To recapitulate the whole matter and condense it, the principle set up is that all control on the keyboard should be established by the fingers, the hand and the forearm, the wrist remaining entirely supple. This, in my opinion, applies to all finger technique, and is essential for arriving at a completely successful issue. Care must also be taken not to allow any beating of time by the head or foot, as this may easily degenerate into a nervous trick, and certainly tends to encourage jerky and rigid movements of the body.
How to lift the hand off the keys
It is a good plan to make the beginner, after each exercise that he does, lift the hand off the keys and shake it gently from the i wrist, so as to ensure that the relaxation is preserved, and that there is no excessive effort or fatigue of the muscles or any cramped action whatsoever. I do not believe in striving to lift the fingers too high off the keys every time when striking each note, because, in a highly complicated mechanical instrument like the piano, every movement must be conserved as much as possible, and naturally any extra effort only tends to lose time, thereby impairing the velocity in fast passages. Some people think that by teaching that the fingers be lifted very high they can get a clearer and more distinct articulation, but I do not agree with this, as I have always found from my own experience that if the wrist is relaxed, thus allowing absolute freedom to the fingers, they will articulate just as distinctly, and with much added lightness and quality of tone, if not lifted too high.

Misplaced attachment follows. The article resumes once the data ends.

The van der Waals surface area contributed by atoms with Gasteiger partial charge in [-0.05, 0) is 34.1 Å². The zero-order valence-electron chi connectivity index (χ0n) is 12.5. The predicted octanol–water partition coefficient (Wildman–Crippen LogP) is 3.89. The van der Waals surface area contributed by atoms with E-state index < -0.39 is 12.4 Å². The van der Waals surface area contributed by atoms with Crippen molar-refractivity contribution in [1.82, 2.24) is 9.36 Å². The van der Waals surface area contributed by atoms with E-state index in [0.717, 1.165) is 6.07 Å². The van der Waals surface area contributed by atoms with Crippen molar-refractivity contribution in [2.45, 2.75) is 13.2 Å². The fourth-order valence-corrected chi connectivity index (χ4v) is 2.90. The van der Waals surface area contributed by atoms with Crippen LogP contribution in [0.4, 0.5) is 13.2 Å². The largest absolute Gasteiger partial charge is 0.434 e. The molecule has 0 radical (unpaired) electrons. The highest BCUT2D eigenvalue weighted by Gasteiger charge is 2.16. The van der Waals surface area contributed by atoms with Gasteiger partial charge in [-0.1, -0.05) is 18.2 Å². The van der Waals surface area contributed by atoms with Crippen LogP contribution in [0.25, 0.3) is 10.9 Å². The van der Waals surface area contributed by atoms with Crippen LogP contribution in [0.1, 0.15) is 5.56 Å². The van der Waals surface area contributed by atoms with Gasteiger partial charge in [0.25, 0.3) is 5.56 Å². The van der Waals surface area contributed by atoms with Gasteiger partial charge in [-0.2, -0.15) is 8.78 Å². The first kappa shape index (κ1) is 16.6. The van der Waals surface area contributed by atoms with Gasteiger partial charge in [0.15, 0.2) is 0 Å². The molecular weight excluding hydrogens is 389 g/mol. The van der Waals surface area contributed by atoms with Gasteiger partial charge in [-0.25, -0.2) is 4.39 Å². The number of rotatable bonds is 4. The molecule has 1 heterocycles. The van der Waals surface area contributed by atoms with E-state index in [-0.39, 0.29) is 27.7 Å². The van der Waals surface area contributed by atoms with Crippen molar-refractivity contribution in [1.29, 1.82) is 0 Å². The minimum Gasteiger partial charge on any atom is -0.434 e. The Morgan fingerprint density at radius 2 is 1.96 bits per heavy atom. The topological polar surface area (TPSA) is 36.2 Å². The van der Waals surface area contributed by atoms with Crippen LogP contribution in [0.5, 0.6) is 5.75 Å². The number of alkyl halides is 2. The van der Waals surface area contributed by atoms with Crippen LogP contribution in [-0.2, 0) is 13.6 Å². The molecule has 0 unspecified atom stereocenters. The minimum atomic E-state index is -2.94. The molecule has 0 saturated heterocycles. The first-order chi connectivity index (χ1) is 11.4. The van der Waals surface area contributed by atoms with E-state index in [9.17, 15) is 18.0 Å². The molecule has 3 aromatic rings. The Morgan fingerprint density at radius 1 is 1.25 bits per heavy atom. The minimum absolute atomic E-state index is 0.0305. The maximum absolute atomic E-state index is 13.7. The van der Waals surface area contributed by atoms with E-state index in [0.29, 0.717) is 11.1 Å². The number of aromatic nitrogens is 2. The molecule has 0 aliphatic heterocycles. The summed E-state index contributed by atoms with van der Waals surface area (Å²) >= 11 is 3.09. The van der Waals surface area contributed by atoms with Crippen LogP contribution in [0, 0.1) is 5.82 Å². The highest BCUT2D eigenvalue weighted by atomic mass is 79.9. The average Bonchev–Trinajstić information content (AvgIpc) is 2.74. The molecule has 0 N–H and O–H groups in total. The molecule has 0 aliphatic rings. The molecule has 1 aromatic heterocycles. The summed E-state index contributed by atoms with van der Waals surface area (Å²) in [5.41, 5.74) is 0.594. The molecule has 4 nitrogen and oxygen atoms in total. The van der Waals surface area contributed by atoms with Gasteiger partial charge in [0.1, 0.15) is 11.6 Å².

Natural position of fingers | hands : Hanon : five finger exercises
The most important elemental stage of thus holding the hands in a natural supple position, having been well initiated, by means such as I have just been trying to explain, the pupil will do well to proceed with five finger exercises of all descriptions, until he has thoroughly mastered the position in question, and it has become a second nature to him to hold his hands thus. With a child beginner of from six to ten, after a month of practising for not more than ten minutes a day, if well watched, the hands, according to my personal experience, should be absolutely in order. The five finger exercises of Hanon are excellent in this respect for settling the fingers in the right way, and also will keep a child interested in the different groups of notes presented. I know of none better for the purpose of elementary practising.